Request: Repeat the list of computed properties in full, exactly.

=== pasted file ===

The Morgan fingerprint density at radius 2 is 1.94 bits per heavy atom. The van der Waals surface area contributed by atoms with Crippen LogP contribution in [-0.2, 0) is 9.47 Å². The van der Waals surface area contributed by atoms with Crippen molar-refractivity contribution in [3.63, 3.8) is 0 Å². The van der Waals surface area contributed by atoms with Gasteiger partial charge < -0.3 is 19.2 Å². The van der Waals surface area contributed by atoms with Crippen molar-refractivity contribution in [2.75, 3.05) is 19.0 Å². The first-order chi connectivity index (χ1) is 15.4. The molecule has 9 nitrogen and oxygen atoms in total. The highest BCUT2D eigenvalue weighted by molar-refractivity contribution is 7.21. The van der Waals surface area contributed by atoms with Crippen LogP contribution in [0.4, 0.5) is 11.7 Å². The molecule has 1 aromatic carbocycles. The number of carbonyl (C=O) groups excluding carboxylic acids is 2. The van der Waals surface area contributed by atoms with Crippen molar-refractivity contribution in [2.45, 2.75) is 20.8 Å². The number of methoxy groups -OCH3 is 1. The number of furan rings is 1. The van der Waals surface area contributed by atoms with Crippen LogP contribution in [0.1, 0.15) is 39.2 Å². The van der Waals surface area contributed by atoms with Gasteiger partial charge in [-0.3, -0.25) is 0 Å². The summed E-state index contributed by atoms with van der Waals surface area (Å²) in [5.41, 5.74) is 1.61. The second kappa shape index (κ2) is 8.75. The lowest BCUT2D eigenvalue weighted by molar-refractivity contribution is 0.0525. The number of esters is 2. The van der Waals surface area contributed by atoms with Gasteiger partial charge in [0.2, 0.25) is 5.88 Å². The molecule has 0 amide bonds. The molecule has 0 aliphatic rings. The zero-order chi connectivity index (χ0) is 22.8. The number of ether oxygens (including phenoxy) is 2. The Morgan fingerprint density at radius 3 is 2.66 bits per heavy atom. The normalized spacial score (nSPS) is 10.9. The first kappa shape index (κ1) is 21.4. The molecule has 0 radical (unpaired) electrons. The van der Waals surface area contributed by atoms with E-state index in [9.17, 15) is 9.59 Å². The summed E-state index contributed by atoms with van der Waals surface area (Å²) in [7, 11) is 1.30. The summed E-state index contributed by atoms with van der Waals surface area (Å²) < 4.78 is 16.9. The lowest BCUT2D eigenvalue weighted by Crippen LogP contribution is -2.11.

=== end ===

The Morgan fingerprint density at radius 2 is 1.94 bits per heavy atom. The van der Waals surface area contributed by atoms with Crippen LogP contribution in [-0.2, 0) is 9.47 Å². The van der Waals surface area contributed by atoms with Crippen molar-refractivity contribution in [3.63, 3.8) is 0 Å². The van der Waals surface area contributed by atoms with Gasteiger partial charge < -0.3 is 19.2 Å². The van der Waals surface area contributed by atoms with Crippen molar-refractivity contribution in [2.75, 3.05) is 19.0 Å². The first-order chi connectivity index (χ1) is 15.4. The molecule has 9 nitrogen and oxygen atoms in total. The highest BCUT2D eigenvalue weighted by molar-refractivity contribution is 7.21. The van der Waals surface area contributed by atoms with Crippen LogP contribution in [0.4, 0.5) is 11.7 Å². The molecule has 1 aromatic carbocycles. The number of carbonyl (C=O) groups excluding carboxylic acids is 2. The van der Waals surface area contributed by atoms with Crippen molar-refractivity contribution in [2.45, 2.75) is 20.8 Å². The number of methoxy groups -OCH3 is 1. The number of furan rings is 1. The van der Waals surface area contributed by atoms with Crippen LogP contribution in [0.1, 0.15) is 39.2 Å². The van der Waals surface area contributed by atoms with Gasteiger partial charge in [-0.3, -0.25) is 0 Å². The summed E-state index contributed by atoms with van der Waals surface area (Å²) in [5.41, 5.74) is 1.61. The second kappa shape index (κ2) is 8.75. The lowest BCUT2D eigenvalue weighted by molar-refractivity contribution is 0.0525. The number of esters is 2. The van der Waals surface area contributed by atoms with Gasteiger partial charge in [0.2, 0.25) is 5.88 Å². The molecule has 0 amide bonds. The molecule has 0 aliphatic rings. The zero-order chi connectivity index (χ0) is 22.8. The number of ether oxygens (including phenoxy) is 2. The Morgan fingerprint density at radius 3 is 2.66 bits per heavy atom. The normalized spacial score (nSPS) is 10.9. The first kappa shape index (κ1) is 21.4. The molecule has 0 radical (unpaired) electrons. The van der Waals surface area contributed by atoms with E-state index in [9.17, 15) is 9.59 Å². The summed E-state index contributed by atoms with van der Waals surface area (Å²) in [7, 11) is 1.30. The summed E-state index contributed by atoms with van der Waals surface area (Å²) < 4.78 is 16.9. The lowest BCUT2D eigenvalue weighted by Crippen LogP contribution is -2.11.